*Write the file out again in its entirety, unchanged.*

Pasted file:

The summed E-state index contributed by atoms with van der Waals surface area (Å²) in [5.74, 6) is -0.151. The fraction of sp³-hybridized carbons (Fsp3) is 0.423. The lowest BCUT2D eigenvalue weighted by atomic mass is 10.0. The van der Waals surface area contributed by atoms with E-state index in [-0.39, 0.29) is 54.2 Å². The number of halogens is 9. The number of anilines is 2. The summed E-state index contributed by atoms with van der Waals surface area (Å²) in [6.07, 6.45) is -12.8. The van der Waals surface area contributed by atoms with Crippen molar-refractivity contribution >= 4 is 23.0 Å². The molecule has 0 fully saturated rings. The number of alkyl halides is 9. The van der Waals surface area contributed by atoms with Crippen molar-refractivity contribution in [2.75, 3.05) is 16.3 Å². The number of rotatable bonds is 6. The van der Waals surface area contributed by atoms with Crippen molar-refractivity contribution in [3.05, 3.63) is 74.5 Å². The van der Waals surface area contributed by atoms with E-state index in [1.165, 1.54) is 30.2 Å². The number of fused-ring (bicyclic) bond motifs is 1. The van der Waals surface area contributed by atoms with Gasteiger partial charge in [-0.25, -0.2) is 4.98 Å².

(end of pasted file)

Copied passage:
The summed E-state index contributed by atoms with van der Waals surface area (Å²) in [5.74, 6) is -0.151. The fraction of sp³-hybridized carbons (Fsp3) is 0.423. The lowest BCUT2D eigenvalue weighted by atomic mass is 10.0. The van der Waals surface area contributed by atoms with E-state index in [-0.39, 0.29) is 54.2 Å². The number of halogens is 9. The number of anilines is 2. The summed E-state index contributed by atoms with van der Waals surface area (Å²) in [6.07, 6.45) is -12.8. The van der Waals surface area contributed by atoms with Crippen molar-refractivity contribution >= 4 is 23.0 Å². The molecule has 0 fully saturated rings. The number of alkyl halides is 9. The van der Waals surface area contributed by atoms with Crippen molar-refractivity contribution in [2.75, 3.05) is 16.3 Å². The number of rotatable bonds is 6. The van der Waals surface area contributed by atoms with Crippen molar-refractivity contribution in [3.05, 3.63) is 74.5 Å². The van der Waals surface area contributed by atoms with E-state index in [1.165, 1.54) is 30.2 Å². The number of fused-ring (bicyclic) bond motifs is 1. The van der Waals surface area contributed by atoms with Gasteiger partial charge in [-0.25, -0.2) is 4.98 Å².